By Sir John Frederick William Herschel
Astronomer and thinker Sir John Herschel (1792-1871), the son of William and the nephew of Caroline, released his 1833 Treatise on Astronomy within the 'Cabinet Cyclopaedia' sequence of which the 1st quantity have been his vastly profitable initial Discourse at the examine of typical Philosophy. he's considered as the founding father of the philosophy of technology, and made contributions in lots of fields together with arithmetic, the newly stumbled on means of images, and the botany of southern Africa, which he studied whereas making astronomical observations of the southern hemisphere, and the place he used to be visited by way of Darwin and Fitzroy at the Beagle voyage. It was once notwithstanding because the ordinary successor to his father's astronomical experiences that he's most sensible remembered, and this publication, that's written for the lay individual, locations powerful emphasis at the value of actual statement and on averting preconceptions or hypotheses now not in line with such commentary.
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Extra resources for A Treatise on Astronomy
About sunset he approached the English coast, when the balloon descended near the surface of the sea. By this time the sun was set, and the shades of evening began to close in. He threw out nearly all his ballast, and suddenly sprung upwards to a great height, and by so doing witnessed the whole phenomenon of a western sunrise. He subsequently descended in Wales, and witnessed a second sunset on the same evening. I have this anecdote from Dr. — Author. CHAP. I. CHANGE OF LOCAL SITUATION. 37 which he occupies should be carried round, and presented towards a different region of space; he would never obtain a sight of almost one half the objects external to our atmosphere.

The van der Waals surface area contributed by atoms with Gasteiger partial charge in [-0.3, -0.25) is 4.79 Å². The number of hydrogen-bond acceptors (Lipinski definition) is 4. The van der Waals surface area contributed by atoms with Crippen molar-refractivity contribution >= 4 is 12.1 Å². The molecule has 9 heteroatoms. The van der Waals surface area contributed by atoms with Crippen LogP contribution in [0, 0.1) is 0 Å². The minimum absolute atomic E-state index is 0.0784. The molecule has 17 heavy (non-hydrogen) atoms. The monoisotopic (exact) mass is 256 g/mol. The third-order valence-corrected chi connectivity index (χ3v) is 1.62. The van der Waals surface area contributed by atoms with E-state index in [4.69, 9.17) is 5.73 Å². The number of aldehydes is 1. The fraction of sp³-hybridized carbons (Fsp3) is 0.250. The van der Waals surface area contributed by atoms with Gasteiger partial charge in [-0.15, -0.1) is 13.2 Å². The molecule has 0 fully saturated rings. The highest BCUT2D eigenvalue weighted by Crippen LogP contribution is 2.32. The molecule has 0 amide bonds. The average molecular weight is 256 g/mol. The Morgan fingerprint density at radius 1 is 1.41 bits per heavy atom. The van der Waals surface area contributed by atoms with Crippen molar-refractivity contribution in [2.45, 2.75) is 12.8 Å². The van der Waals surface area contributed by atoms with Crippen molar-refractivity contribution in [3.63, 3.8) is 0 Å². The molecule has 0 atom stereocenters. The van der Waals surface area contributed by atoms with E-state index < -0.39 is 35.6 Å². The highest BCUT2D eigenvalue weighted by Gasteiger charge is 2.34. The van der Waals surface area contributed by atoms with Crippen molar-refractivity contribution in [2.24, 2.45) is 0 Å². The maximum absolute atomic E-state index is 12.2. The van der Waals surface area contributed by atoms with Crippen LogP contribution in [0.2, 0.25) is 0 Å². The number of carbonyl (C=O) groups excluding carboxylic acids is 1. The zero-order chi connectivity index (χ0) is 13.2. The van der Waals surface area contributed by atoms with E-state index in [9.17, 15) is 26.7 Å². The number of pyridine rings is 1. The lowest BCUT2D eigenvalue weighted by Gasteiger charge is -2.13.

Milar cases, with referring the reader to works especially destined to furnish these useful aids to calculation. It is, however, desirable that he should bear in mind the following general notions of its amount, and law of variation. ) 1st. In the zenith there is no refraction; a celestial object, situated vertically over head, is seen in its true direction, as if there were no atmosphere. 2dly. In descending from the zenith to the horizon, the refraction continually increases; objects near the horizon appearing more elevated by it above their true directions than those at a high altitude.
The point B, to which the sun has set, receives no direct solar light, nor any, direct or reflected, from all that part of its visible atmosphere which is below A P M ; but from the lenticular portion P R * , which is traversed by the sun's rays, and which lies above the visible horizon B R of B, it receives a twilight, which is strongest at R, the point immediately below which the sun is, and fades away gradually towards P, as the luminous part of the atmosphere thins off. At C, only the last or thinnest portion, P Q 2 of the lenticular segment, thus illuminated, lies above the horizon, C Q, of that place: here, then, the twilight is feeble, and confined to a small space in and near the horizon, which the sun has quitted, while at D the twilight has ceased altogether.